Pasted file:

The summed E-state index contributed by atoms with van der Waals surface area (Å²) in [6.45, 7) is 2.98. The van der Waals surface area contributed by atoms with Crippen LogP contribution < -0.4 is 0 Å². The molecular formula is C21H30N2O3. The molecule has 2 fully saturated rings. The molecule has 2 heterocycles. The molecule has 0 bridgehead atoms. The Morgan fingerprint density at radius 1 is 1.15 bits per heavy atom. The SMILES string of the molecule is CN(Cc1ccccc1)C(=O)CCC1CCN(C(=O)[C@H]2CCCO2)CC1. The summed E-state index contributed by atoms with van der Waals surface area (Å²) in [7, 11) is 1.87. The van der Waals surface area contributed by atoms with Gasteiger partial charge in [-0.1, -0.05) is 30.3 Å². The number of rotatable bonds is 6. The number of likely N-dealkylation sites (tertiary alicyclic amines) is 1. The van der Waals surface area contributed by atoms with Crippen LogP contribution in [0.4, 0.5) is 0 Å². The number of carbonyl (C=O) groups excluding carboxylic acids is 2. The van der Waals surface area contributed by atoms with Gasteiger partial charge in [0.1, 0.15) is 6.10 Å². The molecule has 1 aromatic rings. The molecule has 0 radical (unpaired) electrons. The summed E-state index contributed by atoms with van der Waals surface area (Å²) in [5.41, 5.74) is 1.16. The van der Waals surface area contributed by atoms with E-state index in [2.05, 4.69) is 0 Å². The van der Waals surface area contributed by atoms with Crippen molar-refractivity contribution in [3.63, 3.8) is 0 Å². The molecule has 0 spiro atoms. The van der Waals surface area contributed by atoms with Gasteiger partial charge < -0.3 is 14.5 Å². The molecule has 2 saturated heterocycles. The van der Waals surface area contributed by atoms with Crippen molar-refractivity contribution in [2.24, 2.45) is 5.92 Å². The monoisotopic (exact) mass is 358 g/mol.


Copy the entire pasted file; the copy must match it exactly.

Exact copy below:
The summed E-state index contributed by atoms with van der Waals surface area (Å²) in [6.45, 7) is 2.98. The van der Waals surface area contributed by atoms with Crippen LogP contribution < -0.4 is 0 Å². The molecular formula is C21H30N2O3. The molecule has 2 fully saturated rings. The molecule has 2 heterocycles. The molecule has 0 bridgehead atoms. The Morgan fingerprint density at radius 1 is 1.15 bits per heavy atom. The SMILES string of the molecule is CN(Cc1ccccc1)C(=O)CCC1CCN(C(=O)[C@H]2CCCO2)CC1. The summed E-state index contributed by atoms with van der Waals surface area (Å²) in [7, 11) is 1.87. The van der Waals surface area contributed by atoms with Gasteiger partial charge in [-0.1, -0.05) is 30.3 Å². The number of rotatable bonds is 6. The number of likely N-dealkylation sites (tertiary alicyclic amines) is 1. The van der Waals surface area contributed by atoms with Crippen LogP contribution in [0.4, 0.5) is 0 Å². The number of carbonyl (C=O) groups excluding carboxylic acids is 2. The van der Waals surface area contributed by atoms with Gasteiger partial charge in [0.1, 0.15) is 6.10 Å². The molecule has 1 aromatic rings. The molecule has 0 radical (unpaired) electrons. The summed E-state index contributed by atoms with van der Waals surface area (Å²) in [5.41, 5.74) is 1.16. The van der Waals surface area contributed by atoms with E-state index in [2.05, 4.69) is 0 Å². The van der Waals surface area contributed by atoms with Crippen molar-refractivity contribution in [3.63, 3.8) is 0 Å². The molecule has 0 spiro atoms. The van der Waals surface area contributed by atoms with Gasteiger partial charge < -0.3 is 14.5 Å². The molecule has 2 saturated heterocycles. The van der Waals surface area contributed by atoms with Crippen molar-refractivity contribution in [2.24, 2.45) is 5.92 Å². The monoisotopic (exact) mass is 358 g/mol.